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Learning without Barriers (Telegraph Hill Festival)

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 WikiQuals Local

The WikiQuals project is about helping people to believe that any choice that they make about learning for themselves is exactly the right one. And the right choice for society, all of us, as well.

Unfortunately our natural, inquisitive, process of learning, often dismissed as merely “informal learning” has been stolen from us by the formal education system and its institutions; schools, colleges and universities. Consequently, having had our confidence stolen from us, we end up believing the lies the education system, with its massive economic power, tells us about how we learn; and then we behave as instructed. The Americans even say education works better when it is based on “instructional design” – at least they let us know that their education system is about doing as we are instructed so to do. Institutions formalise how we behave, but humans (us) learn informally. We are a species fuelled by curiosity. Driven by our curiosity we follow our interests and learn a lot about whatever it is that excites us personally.

The Problem with Institutions

Only recently in human history, following 19th century legislation by the Victorian technocrats, have we in the UK made education formal and related to subject-specific expertise. Significantly this was after we had established the idea of subject-based taxonomies, as defined by experts, with the introduction of the Museum Act in 1860 which was followed by the education Act of 1870 (which Manchester acted on most effectively, becoming England’s second city educationally).

This formalisation of learning around subject-based expertise also flipped what had previously been good educational practice in the medieval university (the so-called “liberal arts” model) in which you were educated in a range of skills concerning communications, analysis and expression, only to focus on subject expertise at the Masters degree level; you were literally “mastering” a subject having already learnt how to express yourself and discuss your thoughts with others. What we now call “schooling” is about putting barriers between our natural desire to learn as a self-conscious, problem-solving species, and our expression of our learning, No wonder Ivan Illich called for a “deschooling” of society (as we have been discussing for some time in Everything Unplugged). More on our Deschooling thoughts in Unplugged.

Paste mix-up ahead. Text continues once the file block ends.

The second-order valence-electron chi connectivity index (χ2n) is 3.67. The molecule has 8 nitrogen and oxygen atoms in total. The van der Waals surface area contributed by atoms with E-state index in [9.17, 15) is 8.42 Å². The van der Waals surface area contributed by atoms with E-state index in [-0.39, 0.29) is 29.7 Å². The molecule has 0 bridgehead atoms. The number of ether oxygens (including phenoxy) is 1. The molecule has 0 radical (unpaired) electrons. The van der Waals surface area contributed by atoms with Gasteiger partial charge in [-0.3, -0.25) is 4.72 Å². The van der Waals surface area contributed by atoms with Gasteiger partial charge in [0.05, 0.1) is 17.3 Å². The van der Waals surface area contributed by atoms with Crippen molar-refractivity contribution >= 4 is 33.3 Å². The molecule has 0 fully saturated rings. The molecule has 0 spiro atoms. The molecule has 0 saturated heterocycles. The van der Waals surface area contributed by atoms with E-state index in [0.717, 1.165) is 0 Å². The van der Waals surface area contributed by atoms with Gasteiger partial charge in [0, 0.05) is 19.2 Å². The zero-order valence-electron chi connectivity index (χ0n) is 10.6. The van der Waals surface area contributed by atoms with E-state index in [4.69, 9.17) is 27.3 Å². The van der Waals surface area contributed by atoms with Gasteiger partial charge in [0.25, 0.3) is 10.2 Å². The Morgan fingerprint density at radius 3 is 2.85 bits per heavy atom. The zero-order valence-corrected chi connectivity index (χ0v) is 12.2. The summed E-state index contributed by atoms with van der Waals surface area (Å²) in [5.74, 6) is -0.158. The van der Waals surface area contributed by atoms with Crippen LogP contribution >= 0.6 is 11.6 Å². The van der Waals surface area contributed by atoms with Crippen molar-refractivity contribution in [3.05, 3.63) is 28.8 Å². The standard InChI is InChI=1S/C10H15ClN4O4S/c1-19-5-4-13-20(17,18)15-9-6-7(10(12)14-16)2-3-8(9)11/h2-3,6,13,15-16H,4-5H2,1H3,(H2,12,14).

We are diminished as human beings by being told just to focus on the subject expertise required in educational institutions; and by being told that consequent economic rewards will follow. What I call being “A-level students on steroids” for the rest of our lives; we’ve been though an artificial arc of success by passing exams and assume that real life will pass in front of us in the same way. Success in educational institutions creates entitlement in those who accumulate accreditation.

The Trouble with Pedagogy
Allegedly, good teachers are those who understand their “pedagogy” best, that is the techniques relating to the subject delivery of their part of the academic taxonomy, with which we fallaciously divide up the natural world and our layering of civilisation upon it. I think this is the wrong way to think about teachers. I think the best teachers act as “brokers” enabling learners to follow their interests in our increasingly limited educational institutions which are content-delivery systems, validated by examination-driven quality control.

I’m quite happy with teachers being subject experts, perhaps as an element of quality-assurance of their practice, but I think they need to express a wider range of capabilities across the PAH Continuum (one of our big ideas) to be effective for their learners. That is they also need, beyond their subject expertise, to stimulate collaborative learning processes (Andragogy) and the creativity of their learners (Heutagogy).

The trouble with pedagogy is that it prioritises the subject expertise of the teacher rather than the everyday interests of the learner. We need learner-centric processes not teacher-centric classrooms. We need to get back to the learning itself.

Accreditation without barriers

My view is that accreditation is the real barrier to learning in contemporary society. This is because of the way we have set up and evolved our learning accreditation systems. The 19th century brought about the primacy of subject-based thinking about the world, as the Victorians built an industrialised society, by mechanical means. The 20th century brought about the institutionalisation of education as the delivery mechanism of universal access to school as part of the democratisation of the mass society of the Welfare State.